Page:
Get insurance made for cyber risks like ransomware
Why consider a policy from Edmund Insurance?
- Dedicated cyber insurance
- 24/7 emergency response
- Covers threat of extortion costs
The digital revolution and the interconnected nature of the modern world has created endless opportunities for Australian businesses. However, it also means those businesses must learn how to cope with a new breed of potential threats and problems, the list of which is headed by ransomware.
A form of extortion, ransomware locks computers or encrypts files to trick you into handing over your money. It can have serious consequences for anyone affected, so let’s take a look at what you can do to protect your business against ransomware.
Why consider a policy from Edmund Insurance?
You might think that ransomware is a relatively new problem but the first known version of this nasty malware was actually encountered back in 1989. Known as the AIDS Trojan, this threat was spread via a more traditional method, with 20,000 infected floppy disks handed out to attendees of the World Health Organisation’s AIDS conference.
Once the software on the disk was loaded, it started counting the number of times the computer was rebooted. When that count reached 90, it hid the directories and encrypted the names of the files – and the only way to have those files decrypted was to pay $189.
From these primitive roots, ransomware has evolved into a much more lucrative pursuit for hackers, with ransom demands climbing into the hundreds of thousands of dollars and even as high as $1 million. Thanks to the Internet and email, it’s also much simpler to spread ransomware and affect a much wider range of businesses, government departments and individuals.
In May 2017, the “WannaCry” ransomware attack saw a ransomware cryptoworm target over 230,000 computers in more than 150 countries. It encrypted data on infected computers and demanded ransom payment in Bitcoin, affecting organisations like the UK’s National Health Service, Spain’s Telefonica and Germany’s Deutsche Bahn.
Ransomware is a type of cyber attack that sees hackers take control of a computer system and its files, blocking access to them until a ransom has been paid. It usually infects computers via a phishing attack, which tricks victims into downloading malicious software onto their computer by clicking on a link or downloading a file they believe to be safe. However, it can also be spread via removable USB drives or messenger services.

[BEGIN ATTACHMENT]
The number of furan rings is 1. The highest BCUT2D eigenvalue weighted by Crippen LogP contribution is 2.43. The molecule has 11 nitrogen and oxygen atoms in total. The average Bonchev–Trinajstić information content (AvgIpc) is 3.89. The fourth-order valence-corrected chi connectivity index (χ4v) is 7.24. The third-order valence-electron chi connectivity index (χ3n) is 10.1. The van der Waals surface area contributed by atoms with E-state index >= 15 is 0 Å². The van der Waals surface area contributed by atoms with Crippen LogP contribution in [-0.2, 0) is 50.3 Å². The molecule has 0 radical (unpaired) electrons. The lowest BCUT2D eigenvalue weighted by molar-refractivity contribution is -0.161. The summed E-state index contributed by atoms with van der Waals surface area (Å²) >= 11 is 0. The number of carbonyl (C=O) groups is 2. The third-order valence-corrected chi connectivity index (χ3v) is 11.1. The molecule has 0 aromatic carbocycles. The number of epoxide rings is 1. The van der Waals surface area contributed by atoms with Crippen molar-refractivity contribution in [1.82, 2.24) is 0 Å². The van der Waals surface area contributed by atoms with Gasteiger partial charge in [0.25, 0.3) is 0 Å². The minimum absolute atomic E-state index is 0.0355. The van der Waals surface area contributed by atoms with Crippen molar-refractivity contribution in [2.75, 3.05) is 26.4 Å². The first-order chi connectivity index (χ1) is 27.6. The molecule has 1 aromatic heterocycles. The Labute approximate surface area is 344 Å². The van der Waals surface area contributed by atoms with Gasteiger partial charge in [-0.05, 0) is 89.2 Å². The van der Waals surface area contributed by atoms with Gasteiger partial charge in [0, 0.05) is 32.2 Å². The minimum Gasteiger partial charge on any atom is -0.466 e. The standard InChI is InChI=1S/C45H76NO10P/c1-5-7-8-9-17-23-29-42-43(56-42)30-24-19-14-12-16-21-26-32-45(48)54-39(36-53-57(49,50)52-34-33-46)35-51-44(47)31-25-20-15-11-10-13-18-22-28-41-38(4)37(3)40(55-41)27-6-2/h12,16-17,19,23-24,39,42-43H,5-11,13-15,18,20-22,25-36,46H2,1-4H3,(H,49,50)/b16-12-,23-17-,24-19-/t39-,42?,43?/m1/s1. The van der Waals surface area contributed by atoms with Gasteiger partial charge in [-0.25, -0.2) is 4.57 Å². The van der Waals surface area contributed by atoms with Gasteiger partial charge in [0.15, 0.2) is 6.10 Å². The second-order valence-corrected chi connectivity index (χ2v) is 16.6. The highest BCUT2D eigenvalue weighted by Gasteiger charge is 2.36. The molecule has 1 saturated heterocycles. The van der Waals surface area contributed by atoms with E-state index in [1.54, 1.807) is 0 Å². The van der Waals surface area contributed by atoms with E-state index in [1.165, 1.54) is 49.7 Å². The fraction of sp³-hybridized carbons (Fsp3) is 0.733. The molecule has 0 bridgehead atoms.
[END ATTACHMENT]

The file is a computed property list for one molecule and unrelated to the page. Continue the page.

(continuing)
Once the software has been installed, it can either lock your computer or find and encrypt all the files on your computer. Hackers than demand a ransom payment if you want to be able to access your files again.
There are two basic types of ransomware in circulation today:
Unlike the 1989 AIDS Trojan, which demanded that users send the ransom payment to a post office box in Panama, today’s hackers request a much more modern form of payment. Most hackers request payment in Bitcoin, a decentralised digital currency that allows people all over the world to anonymously buy goods and services.
There are no names, addresses or other contact details attached to a Bitcoin transaction – only digital wallet IDs are used, making it extremely difficult to trace the location or identity of the cybercriminals. As a result, Bitcoin is a popular choice of ransomware payment for hackers.
Most of us associate ransomware attacks with desktop computers and laptops, specifically those running Windows operating systems. However, ransomware has also been developed to target Macs.
Unfortunately, ransomware can also affect mobile phones and tablets, and experts expect that it could soon be specifically designed to target smart watches and other forms of wearable tech.
If you’re the victim of a ransomware attack, follow a few simple steps:
Then comes the difficult question of whether or not to pay the ransom.
The answer to this question depends on who you ask. Some, including Joseph Bonavolonta, the Assistant Special Agent in charge of the FBI’s CYBER and Counterintelligence Program, advise paying the ransom. If the risk of losing important data and files could be catastrophic for your business, the best thing to do may indeed be to pay the ransom.
According to the FBI, most ransomware payments are between US$200 and US$10,000. Because many people decide to pay, ransom amounts tend to remain relatively low and, surprisingly, hackers are often good to their word and allow you to access your files once again.
On the other hand, there’s absolutely no guarantee that paying the ransom will ensure that your computer is returned to its original state. There have been several documented cases of the hackers only partially decrypting files and then demanding further payment, while there’s also the risk that paying once could make you an ongoing target for malware.
That’s before we even get to the ethical dilemma about whether you should be paying criminals and therefore encouraging further crime. And if your business is infected with a defective strain of ransomware, you won’t get your files back no matter how much ransom you pay.
Taking all this into account, most experts do not recommend paying the ransom.
Prevention is always better than cure, and there are a few simple things you can do to protect your business against ransomware:
By choosing a cyber insurance policy tailored to your business, you can enjoy a level of protection against the financial damage a ransomware attack can cause. Not only can it help you connect with cybersecurity and PR crisis experts in the event of an attack, but also cover the cost of investigation, legal and extortion expenses.
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